Funding declining annually
SRINAGAR: Demonstrating official apathy towards an already deprived section of society, authorities in J&K spent a meagre Rs 8 a day on each of the over 13,000 specially-abled children ‘benefited’ in the state last year, official records reveal.
Even on the fund spending, almost half the specially-abled children, or Children with Special Needs (CWSN), in the state were left out of the benefits, as per the official figures.
With a total of 23,341 CWSN identified in the state in financial year 2017-18, only 13,321 were approved for the funding with just Rs 3,000 per head spent on them during the whole year.
Official figures revealed that out of the 23,341 CWSN, only 17,705 were enrolled in government schools.
According to the documents, escorts for just 1,515 CWSN and transport facilities for just 1,200 such children were covered in the last financial, with the government spending just Rs 250 per month for “10 months” on each of the services.
Although Rs 399.63 lakh were allocated for Inclusive Education (IE), a flagship programme of the Sarva Shiksha Abhiyan (SSA) which is expected to mainstream CWSN for financial year 2017-18, official records show a drastic decline in the spending on CWSN over the years.
Except in the 2006-07 and 2007-08 financials, in which, as per the document, “100 percent” of the approved plans of Rs 200.248 lakh and Rs 178.265 lakh were spent, the spending on CWSN has dwindled ever since.
Of the approved plans of Rs 456.852 lakh, Rs 129.530 lakh, Rs 644.88 lakh, Rs 1046.85 lakh and Rs 382.98 lakh for the financial years 2005-06, 2009-10, 2011-12, 2012-13 and 2013-14, only Rs 132 lakh, Rs 21.45 lakh, Rs 200.89 lakh, Rs 348.91 lakh and Rs 105.135 lakh were spent respectively, reveals the document.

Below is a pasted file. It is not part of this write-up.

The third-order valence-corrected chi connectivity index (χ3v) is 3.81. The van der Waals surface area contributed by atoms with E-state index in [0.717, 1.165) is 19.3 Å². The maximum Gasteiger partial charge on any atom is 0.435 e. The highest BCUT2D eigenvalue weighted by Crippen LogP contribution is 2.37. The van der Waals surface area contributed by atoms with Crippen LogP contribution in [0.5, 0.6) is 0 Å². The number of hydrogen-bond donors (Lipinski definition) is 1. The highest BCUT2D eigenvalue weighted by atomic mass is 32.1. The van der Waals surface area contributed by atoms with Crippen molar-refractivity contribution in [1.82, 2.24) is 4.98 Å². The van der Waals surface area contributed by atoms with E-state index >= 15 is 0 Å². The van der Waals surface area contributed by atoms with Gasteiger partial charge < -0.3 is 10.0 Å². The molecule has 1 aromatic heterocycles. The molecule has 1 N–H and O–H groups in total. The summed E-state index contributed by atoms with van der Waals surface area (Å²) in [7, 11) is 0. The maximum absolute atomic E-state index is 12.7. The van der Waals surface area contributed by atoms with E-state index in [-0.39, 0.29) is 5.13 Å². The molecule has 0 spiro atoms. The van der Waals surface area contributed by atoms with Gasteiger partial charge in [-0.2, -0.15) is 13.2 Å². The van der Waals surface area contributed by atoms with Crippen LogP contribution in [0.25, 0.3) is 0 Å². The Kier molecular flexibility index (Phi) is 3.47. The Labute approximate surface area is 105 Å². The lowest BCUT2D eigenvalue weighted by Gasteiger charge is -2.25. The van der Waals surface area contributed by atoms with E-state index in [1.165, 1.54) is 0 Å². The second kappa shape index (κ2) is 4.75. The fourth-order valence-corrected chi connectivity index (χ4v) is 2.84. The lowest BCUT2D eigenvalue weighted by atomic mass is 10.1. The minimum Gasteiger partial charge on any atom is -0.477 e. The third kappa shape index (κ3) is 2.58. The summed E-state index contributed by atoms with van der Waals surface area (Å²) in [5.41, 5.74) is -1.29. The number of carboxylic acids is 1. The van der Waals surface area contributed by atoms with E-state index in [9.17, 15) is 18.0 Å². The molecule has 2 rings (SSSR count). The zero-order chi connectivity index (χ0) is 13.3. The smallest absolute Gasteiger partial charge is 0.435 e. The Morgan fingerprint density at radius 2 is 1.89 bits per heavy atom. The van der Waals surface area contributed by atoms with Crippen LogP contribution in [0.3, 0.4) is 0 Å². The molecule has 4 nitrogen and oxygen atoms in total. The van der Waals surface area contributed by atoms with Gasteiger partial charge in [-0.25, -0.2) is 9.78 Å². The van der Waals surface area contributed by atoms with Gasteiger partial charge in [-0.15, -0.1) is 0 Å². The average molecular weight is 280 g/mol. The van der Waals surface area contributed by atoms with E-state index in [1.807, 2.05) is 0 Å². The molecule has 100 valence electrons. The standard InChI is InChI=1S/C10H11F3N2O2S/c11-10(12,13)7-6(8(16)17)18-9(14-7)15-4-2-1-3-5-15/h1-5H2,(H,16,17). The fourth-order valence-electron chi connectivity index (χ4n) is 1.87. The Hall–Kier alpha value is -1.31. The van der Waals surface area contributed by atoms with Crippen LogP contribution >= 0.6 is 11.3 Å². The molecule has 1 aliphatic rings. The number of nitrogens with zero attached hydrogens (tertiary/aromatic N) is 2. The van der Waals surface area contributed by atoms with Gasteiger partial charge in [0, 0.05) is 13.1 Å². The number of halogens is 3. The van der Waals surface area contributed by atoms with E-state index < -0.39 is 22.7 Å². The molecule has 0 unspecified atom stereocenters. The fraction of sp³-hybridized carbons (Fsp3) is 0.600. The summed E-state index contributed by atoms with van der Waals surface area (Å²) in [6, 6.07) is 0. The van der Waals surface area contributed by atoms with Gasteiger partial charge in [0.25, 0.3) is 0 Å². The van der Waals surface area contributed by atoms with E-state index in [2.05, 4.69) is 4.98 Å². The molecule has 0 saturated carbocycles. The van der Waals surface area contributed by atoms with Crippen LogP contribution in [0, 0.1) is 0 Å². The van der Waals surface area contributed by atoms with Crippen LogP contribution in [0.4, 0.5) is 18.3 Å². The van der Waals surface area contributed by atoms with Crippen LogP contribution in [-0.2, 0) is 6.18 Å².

No money, as per the document, was spent on CWSN during financial years 2008-09 and 2010-11.
Asked why all CWSN were not approved for funding from the central government, State Coordinator IE, J&K, T R Mangotra told Kashmir Reader that the central government had decided against covering those CWSN admitted in private and special schools.
“The central government argues that if the children are already enrolled in private schools, why they should cover them, because the funding is meant for the deprived children,” Mangotra said.
On the meagre spending on CWSN, Mangotra said that they had to rely solely on the funding from the central government as the state shared “only 10 percent” of the funds.
“There are other activities involved as well, including the teacher salaries, on which we have to spend,” he said.
After the Government of India’s Ministry of Human Resource Development (MHRD) merged various education schemes recently, Mangotra hoped that the spending on specially-abled children would increase by “500 rupees per child” from this year.
The key parameters of the expenditure on CWSN chiefly include aids and appliances for the children, salaries of the resource teachers, assessment camps, teacher training in sign language and Braille books for blind children.
The state government has set up special ‘Resource Rooms’ for CWSN to provide them elementary education.